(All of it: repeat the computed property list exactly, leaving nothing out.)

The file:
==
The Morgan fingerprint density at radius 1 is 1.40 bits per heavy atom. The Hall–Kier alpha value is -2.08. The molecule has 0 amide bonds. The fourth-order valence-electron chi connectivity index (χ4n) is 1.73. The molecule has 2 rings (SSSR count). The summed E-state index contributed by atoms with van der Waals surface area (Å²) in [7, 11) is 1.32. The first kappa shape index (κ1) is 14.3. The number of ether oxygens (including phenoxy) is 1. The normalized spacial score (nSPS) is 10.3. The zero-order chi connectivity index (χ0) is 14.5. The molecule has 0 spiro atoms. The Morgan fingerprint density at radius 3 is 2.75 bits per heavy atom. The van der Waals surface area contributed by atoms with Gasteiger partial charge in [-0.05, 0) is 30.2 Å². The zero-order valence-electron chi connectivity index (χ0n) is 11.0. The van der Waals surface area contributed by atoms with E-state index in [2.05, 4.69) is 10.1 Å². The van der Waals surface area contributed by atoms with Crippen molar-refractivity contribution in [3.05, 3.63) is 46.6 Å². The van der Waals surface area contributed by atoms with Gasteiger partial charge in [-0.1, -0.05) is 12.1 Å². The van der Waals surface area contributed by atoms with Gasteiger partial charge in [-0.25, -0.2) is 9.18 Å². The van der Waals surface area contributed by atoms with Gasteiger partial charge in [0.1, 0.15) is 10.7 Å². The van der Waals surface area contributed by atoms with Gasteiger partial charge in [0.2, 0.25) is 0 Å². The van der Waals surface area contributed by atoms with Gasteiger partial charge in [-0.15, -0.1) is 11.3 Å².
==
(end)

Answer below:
The Morgan fingerprint density at radius 1 is 1.40 bits per heavy atom. The Hall–Kier alpha value is -2.08. The molecule has 0 amide bonds. The fourth-order valence-electron chi connectivity index (χ4n) is 1.73. The molecule has 2 rings (SSSR count). The summed E-state index contributed by atoms with van der Waals surface area (Å²) in [7, 11) is 1.32. The first kappa shape index (κ1) is 14.3. The number of ether oxygens (including phenoxy) is 1. The normalized spacial score (nSPS) is 10.3. The zero-order chi connectivity index (χ0) is 14.5. The molecule has 0 spiro atoms. The Morgan fingerprint density at radius 3 is 2.75 bits per heavy atom. The van der Waals surface area contributed by atoms with Gasteiger partial charge in [-0.05, 0) is 30.2 Å². The zero-order valence-electron chi connectivity index (χ0n) is 11.0. The van der Waals surface area contributed by atoms with E-state index in [2.05, 4.69) is 10.1 Å². The van der Waals surface area contributed by atoms with Crippen molar-refractivity contribution in [3.05, 3.63) is 46.6 Å². The van der Waals surface area contributed by atoms with Gasteiger partial charge in [-0.1, -0.05) is 12.1 Å². The van der Waals surface area contributed by atoms with Gasteiger partial charge in [-0.25, -0.2) is 9.18 Å². The van der Waals surface area contributed by atoms with Gasteiger partial charge in [0.1, 0.15) is 10.7 Å². The van der Waals surface area contributed by atoms with Gasteiger partial charge in [0.2, 0.25) is 0 Å². The van der Waals surface area contributed by atoms with Gasteiger partial charge in [-0.15, -0.1) is 11.3 Å².